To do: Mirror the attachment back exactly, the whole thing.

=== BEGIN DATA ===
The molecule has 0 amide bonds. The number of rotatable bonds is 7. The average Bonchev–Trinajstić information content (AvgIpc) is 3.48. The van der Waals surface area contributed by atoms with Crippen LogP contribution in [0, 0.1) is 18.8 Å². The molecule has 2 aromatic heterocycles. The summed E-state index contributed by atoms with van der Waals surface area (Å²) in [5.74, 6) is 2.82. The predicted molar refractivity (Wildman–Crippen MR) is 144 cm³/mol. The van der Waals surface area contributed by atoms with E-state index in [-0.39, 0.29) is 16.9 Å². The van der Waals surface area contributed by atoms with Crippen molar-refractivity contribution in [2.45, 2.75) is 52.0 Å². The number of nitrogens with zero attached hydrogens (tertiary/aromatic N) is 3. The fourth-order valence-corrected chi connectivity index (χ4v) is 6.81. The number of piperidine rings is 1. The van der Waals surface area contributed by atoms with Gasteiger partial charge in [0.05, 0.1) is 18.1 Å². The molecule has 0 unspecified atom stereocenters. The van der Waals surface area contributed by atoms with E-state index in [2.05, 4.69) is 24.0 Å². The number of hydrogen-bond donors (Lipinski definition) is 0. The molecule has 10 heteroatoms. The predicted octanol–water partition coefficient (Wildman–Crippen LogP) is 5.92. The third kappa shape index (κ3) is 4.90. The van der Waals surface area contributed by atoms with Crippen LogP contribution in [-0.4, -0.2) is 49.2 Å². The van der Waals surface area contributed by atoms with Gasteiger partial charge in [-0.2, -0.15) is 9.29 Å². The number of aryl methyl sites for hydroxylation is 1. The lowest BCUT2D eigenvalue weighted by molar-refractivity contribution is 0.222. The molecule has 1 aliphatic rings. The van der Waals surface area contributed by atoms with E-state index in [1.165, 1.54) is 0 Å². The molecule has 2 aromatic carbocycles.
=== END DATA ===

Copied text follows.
The molecule has 0 amide bonds. The number of rotatable bonds is 7. The average Bonchev–Trinajstić information content (AvgIpc) is 3.48. The van der Waals surface area contributed by atoms with Crippen LogP contribution in [0, 0.1) is 18.8 Å². The molecule has 2 aromatic heterocycles. The summed E-state index contributed by atoms with van der Waals surface area (Å²) in [5.74, 6) is 2.82. The predicted molar refractivity (Wildman–Crippen MR) is 144 cm³/mol. The van der Waals surface area contributed by atoms with E-state index in [-0.39, 0.29) is 16.9 Å². The van der Waals surface area contributed by atoms with Crippen molar-refractivity contribution in [2.45, 2.75) is 52.0 Å². The number of nitrogens with zero attached hydrogens (tertiary/aromatic N) is 3. The fourth-order valence-corrected chi connectivity index (χ4v) is 6.81. The number of piperidine rings is 1. The van der Waals surface area contributed by atoms with Gasteiger partial charge in [0.05, 0.1) is 18.1 Å². The molecule has 0 unspecified atom stereocenters. The van der Waals surface area contributed by atoms with E-state index in [2.05, 4.69) is 24.0 Å². The number of hydrogen-bond donors (Lipinski definition) is 0. The molecule has 10 heteroatoms. The predicted octanol–water partition coefficient (Wildman–Crippen LogP) is 5.92. The third kappa shape index (κ3) is 4.90. The van der Waals surface area contributed by atoms with Crippen LogP contribution in [-0.4, -0.2) is 49.2 Å². The van der Waals surface area contributed by atoms with Gasteiger partial charge in [-0.2, -0.15) is 9.29 Å². The number of aryl methyl sites for hydroxylation is 1. The lowest BCUT2D eigenvalue weighted by molar-refractivity contribution is 0.222. The molecule has 1 aliphatic rings. The van der Waals surface area contributed by atoms with E-state index in [1.165, 1.54) is 0 Å². The molecule has 2 aromatic carbocycles.